Bovine Population – by Duncan Harley


You may have stumbled upon the writings of Melanie Reid of Spinal Column fame. Injured in an equine fall and now as recovered as she can be, she writes Notebook for The Times. And a good thing too. Always entertaining and always reflective she pens useful words.
Today’s Notebook column leads with the economic disaster facing the Campbeltown Creamery. A farmer-led crowdfunding appeal has failed and the century old enterprise seems likely to close with both job losses and consequent effects for a west coast economy dependant mainly on fishing and tourism.

In short, this end-game will have grave consequences for the 29 or so Mull of Kintyre farms who up until now routinely sent their milk for processing prior to shipment to the multitude of Tesco and Morrisons outlets up and down the land. She writes eloquently about ‘The ripples of human misery which accompany such change’ and states that ‘Scotland’s bovine population is at its lowest since 1957.’ I have no insight as to the source of the statement, which Melanie refers to as social geography, but it struck a chord regarding my own journalistic sources.

The various Statistical Accounts of Scotland offer rich pickings to the budding historian. Essentially a series of documentary publications related in subject matter though published at different times, they cover life in Scotland in the 18th, 19th and 20th centuries. Those needing to know how many acres of land were under cultivation in any shire in Scotland in 1791 need look no further. And those who seek to understand the lot of the ordinary folk of past times will not be disappointed. Since the accounts at were often commissioned from the local clergy, alongside the counting of sheep and the estimation of the acres in cultivation an element of judgemental prose often haunts the tomes. In an account of Inverurie for example, we learn that the population are generally sober and industrious; this despite the 18 or so public houses which then served hard liquor to the thirsty townsfolk.

The Old Statistical Account of Scotland was published between 1791 and 1799 by Sir John Sinclair while later volumes were published under the auspices of the General Assembly of the Church of Scotland between 1834 and 1845. These two early series are held by some to be among the finest European contemporary records of life in the towns and countryside of Scotland during the agricultural revolution. Other publications such as Alexander Mackie’s 1911 classic ‘Aberdeenshire’ mimicked the early accounts and described the county of Aberdeenshire in cold statistical terms.
Thus we learn from Mackie’s account that in the pre-turnip Townshend era “as many as 12,000 beef cattle” were annually sent to England via droving routes. The remainder being killed and salted at the end of the season since there was insufficient winter feed to tide the beasts over. The advent of steam navigation, he writes, put paid to this annual migration and the drovers were soon vying with both the steam trains and the coastal steamships for trade.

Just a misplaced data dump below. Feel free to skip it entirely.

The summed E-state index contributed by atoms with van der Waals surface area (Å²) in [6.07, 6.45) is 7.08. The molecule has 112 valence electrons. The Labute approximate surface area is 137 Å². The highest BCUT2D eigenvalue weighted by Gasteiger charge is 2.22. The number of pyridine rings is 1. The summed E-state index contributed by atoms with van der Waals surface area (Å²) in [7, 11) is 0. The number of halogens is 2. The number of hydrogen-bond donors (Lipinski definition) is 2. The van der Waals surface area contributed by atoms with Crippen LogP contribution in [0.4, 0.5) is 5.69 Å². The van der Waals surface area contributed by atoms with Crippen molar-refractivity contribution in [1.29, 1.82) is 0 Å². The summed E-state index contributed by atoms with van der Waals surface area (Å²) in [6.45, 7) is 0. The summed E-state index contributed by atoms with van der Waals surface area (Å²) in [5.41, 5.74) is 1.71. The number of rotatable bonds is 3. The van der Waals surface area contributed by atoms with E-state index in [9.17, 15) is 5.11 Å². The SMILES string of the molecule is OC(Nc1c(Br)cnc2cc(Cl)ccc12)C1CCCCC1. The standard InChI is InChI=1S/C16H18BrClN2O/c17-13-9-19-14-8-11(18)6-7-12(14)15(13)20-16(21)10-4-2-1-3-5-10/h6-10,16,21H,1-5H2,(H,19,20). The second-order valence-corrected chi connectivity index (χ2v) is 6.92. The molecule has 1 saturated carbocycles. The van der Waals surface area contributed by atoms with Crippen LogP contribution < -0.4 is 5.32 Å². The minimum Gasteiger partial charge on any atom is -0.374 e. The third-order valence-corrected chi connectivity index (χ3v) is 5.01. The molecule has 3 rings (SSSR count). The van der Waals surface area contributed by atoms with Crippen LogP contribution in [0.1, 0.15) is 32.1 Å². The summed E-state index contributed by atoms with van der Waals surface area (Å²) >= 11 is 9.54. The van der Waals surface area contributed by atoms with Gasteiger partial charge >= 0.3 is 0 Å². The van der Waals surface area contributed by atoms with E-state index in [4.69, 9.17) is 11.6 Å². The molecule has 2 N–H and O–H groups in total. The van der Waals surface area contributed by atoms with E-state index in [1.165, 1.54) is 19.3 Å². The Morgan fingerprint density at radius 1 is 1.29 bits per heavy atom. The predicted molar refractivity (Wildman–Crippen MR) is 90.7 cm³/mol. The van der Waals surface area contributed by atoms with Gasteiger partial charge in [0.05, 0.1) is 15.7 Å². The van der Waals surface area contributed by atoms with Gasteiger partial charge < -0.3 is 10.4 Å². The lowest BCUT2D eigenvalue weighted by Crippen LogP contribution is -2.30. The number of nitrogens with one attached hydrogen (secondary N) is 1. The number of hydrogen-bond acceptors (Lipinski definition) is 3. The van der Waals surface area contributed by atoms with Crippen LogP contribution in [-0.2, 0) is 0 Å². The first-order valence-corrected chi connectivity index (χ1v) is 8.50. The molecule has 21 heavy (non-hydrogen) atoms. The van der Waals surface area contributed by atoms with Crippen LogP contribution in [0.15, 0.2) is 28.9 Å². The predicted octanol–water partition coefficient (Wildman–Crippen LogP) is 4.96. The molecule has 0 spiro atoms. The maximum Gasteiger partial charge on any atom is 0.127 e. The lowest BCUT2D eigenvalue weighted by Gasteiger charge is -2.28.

By 1909, he records that there were an astonishing 204,490 agricultural horses in the entirety of Scotland of which 31,592 were to be found in Aberdeenshire. Apparently, there were also 168,091 cattle and the county could boast almost a quarter of a million sheep - second only to the County of Argyll which topped the polls at nearly a million.


Nowadays of course, we tend to consult Google as a trusted got-to-first source. The oracle today asserts that there are currently 1 billion cows on the planet. Seemingly in 2016, ‘the Scottish cattle population consisted of some 1.80 million spread over some 12,000 agricultural holdings. Of the female cattle in the government survey, aged one year and over, the number of beef cattle was 711,000, with dairy cattle lagging behind at 276,000, or 15 per cent of the total count. In both of these categories, the majority of cattle were those over two years old with offspring while 30 per cent of the survey were calves under one year old. Limousin remained the most popular breed in Scotland, followed by Aberdeen Angus and Simmental. Among dairy breeds, Holstein Friesian accounted for over 60 per cent of dairy cattle. Eighty-four per cent of beef cattle were cross-bred, whereas 89 per cent of dairy cattle were pure-bred.’

All splendid stuff. I’m off to count interplanetary sheep for a bit. My head hurts. 

Duncan Harley is author of two books about the North-east of Scotland. Both – The A-Z of Curious Aberdeenshire and The Little History of Aberdeenshire – are available from Amazon.


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